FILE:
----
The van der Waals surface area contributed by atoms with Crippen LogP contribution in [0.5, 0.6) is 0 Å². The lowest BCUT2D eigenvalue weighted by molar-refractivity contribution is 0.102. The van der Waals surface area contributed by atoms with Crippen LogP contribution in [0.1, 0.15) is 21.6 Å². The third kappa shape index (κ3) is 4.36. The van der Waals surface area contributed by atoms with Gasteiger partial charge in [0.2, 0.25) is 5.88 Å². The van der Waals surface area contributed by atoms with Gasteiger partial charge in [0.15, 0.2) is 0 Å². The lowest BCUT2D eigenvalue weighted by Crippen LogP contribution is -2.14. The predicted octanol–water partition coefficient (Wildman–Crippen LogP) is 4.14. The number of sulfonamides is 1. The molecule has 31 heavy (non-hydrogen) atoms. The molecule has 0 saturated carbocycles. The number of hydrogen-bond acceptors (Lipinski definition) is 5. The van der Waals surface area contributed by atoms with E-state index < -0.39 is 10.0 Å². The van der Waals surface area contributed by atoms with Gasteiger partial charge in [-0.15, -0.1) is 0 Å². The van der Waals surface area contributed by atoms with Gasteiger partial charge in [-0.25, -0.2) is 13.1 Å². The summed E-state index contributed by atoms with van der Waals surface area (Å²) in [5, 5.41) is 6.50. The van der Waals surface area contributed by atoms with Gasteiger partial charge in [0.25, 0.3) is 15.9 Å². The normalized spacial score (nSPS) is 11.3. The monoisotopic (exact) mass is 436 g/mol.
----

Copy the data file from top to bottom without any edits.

The van der Waals surface area contributed by atoms with Crippen LogP contribution in [0.5, 0.6) is 0 Å². The lowest BCUT2D eigenvalue weighted by molar-refractivity contribution is 0.102. The van der Waals surface area contributed by atoms with Crippen LogP contribution in [0.1, 0.15) is 21.6 Å². The third kappa shape index (κ3) is 4.36. The van der Waals surface area contributed by atoms with Gasteiger partial charge in [0.2, 0.25) is 5.88 Å². The van der Waals surface area contributed by atoms with Gasteiger partial charge in [0.15, 0.2) is 0 Å². The lowest BCUT2D eigenvalue weighted by Crippen LogP contribution is -2.14. The predicted octanol–water partition coefficient (Wildman–Crippen LogP) is 4.14. The number of sulfonamides is 1. The molecule has 31 heavy (non-hydrogen) atoms. The molecule has 0 saturated carbocycles. The number of hydrogen-bond acceptors (Lipinski definition) is 5. The van der Waals surface area contributed by atoms with E-state index < -0.39 is 10.0 Å². The van der Waals surface area contributed by atoms with Gasteiger partial charge in [-0.15, -0.1) is 0 Å². The van der Waals surface area contributed by atoms with Gasteiger partial charge in [-0.25, -0.2) is 13.1 Å². The summed E-state index contributed by atoms with van der Waals surface area (Å²) in [5, 5.41) is 6.50. The van der Waals surface area contributed by atoms with Gasteiger partial charge in [0.25, 0.3) is 15.9 Å². The normalized spacial score (nSPS) is 11.3. The monoisotopic (exact) mass is 436 g/mol.